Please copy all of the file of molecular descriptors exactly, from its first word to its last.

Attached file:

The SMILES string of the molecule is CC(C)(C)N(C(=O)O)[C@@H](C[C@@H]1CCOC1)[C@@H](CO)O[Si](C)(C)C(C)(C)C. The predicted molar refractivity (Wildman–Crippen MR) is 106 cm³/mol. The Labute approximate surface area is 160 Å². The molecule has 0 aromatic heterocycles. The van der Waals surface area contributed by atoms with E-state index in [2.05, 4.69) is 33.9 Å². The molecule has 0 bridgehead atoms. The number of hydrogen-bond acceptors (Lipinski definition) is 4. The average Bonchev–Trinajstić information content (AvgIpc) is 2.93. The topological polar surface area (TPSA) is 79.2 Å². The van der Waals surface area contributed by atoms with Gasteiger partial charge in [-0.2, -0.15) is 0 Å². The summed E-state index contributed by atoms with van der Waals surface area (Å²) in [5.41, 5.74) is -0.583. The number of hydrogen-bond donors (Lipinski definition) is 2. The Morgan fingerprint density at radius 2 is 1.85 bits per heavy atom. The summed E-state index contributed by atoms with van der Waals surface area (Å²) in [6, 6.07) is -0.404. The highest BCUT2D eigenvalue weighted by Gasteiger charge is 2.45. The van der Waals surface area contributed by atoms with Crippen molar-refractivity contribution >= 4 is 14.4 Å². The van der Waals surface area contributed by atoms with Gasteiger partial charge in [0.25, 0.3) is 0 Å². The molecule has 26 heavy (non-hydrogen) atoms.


The SMILES string of the molecule is CC(C)(C)N(C(=O)O)[C@@H](C[C@@H]1CCOC1)[C@@H](CO)O[Si](C)(C)C(C)(C)C. The predicted molar refractivity (Wildman–Crippen MR) is 106 cm³/mol. The Labute approximate surface area is 160 Å². The molecule has 0 aromatic heterocycles. The van der Waals surface area contributed by atoms with E-state index in [2.05, 4.69) is 33.9 Å². The molecule has 0 bridgehead atoms. The number of hydrogen-bond acceptors (Lipinski definition) is 4. The average Bonchev–Trinajstić information content (AvgIpc) is 2.93. The topological polar surface area (TPSA) is 79.2 Å². The van der Waals surface area contributed by atoms with Gasteiger partial charge in [-0.2, -0.15) is 0 Å². The summed E-state index contributed by atoms with van der Waals surface area (Å²) in [5.41, 5.74) is -0.583. The number of hydrogen-bond donors (Lipinski definition) is 2. The Morgan fingerprint density at radius 2 is 1.85 bits per heavy atom. The summed E-state index contributed by atoms with van der Waals surface area (Å²) in [6, 6.07) is -0.404. The highest BCUT2D eigenvalue weighted by Gasteiger charge is 2.45. The van der Waals surface area contributed by atoms with Crippen molar-refractivity contribution >= 4 is 14.4 Å². The van der Waals surface area contributed by atoms with Gasteiger partial charge in [0.25, 0.3) is 0 Å². The molecule has 26 heavy (non-hydrogen) atoms.